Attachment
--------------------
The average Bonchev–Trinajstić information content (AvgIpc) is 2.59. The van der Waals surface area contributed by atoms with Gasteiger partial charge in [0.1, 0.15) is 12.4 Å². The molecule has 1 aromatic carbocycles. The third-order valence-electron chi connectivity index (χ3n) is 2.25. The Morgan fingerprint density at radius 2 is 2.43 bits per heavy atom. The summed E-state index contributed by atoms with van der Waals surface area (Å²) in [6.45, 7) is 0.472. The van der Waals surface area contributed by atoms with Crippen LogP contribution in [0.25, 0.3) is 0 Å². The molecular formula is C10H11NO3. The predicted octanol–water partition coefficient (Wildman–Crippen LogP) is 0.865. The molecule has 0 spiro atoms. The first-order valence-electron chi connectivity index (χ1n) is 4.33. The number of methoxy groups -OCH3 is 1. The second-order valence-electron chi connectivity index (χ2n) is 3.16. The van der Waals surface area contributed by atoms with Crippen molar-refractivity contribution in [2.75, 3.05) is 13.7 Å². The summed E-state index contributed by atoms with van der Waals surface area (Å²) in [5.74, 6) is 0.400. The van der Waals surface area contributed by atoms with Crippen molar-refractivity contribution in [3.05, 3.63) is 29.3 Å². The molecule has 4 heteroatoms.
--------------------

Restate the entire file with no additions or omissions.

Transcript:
The average Bonchev–Trinajstić information content (AvgIpc) is 2.59. The van der Waals surface area contributed by atoms with Gasteiger partial charge in [0.1, 0.15) is 12.4 Å². The molecule has 1 aromatic carbocycles. The third-order valence-electron chi connectivity index (χ3n) is 2.25. The Morgan fingerprint density at radius 2 is 2.43 bits per heavy atom. The summed E-state index contributed by atoms with van der Waals surface area (Å²) in [6.45, 7) is 0.472. The van der Waals surface area contributed by atoms with Crippen LogP contribution in [0.25, 0.3) is 0 Å². The molecular formula is C10H11NO3. The predicted octanol–water partition coefficient (Wildman–Crippen LogP) is 0.865. The molecule has 0 spiro atoms. The first-order valence-electron chi connectivity index (χ1n) is 4.33. The number of methoxy groups -OCH3 is 1. The second-order valence-electron chi connectivity index (χ2n) is 3.16. The van der Waals surface area contributed by atoms with Crippen molar-refractivity contribution in [2.75, 3.05) is 13.7 Å². The summed E-state index contributed by atoms with van der Waals surface area (Å²) in [5.74, 6) is 0.400. The van der Waals surface area contributed by atoms with Crippen molar-refractivity contribution in [3.05, 3.63) is 29.3 Å². The molecule has 4 heteroatoms.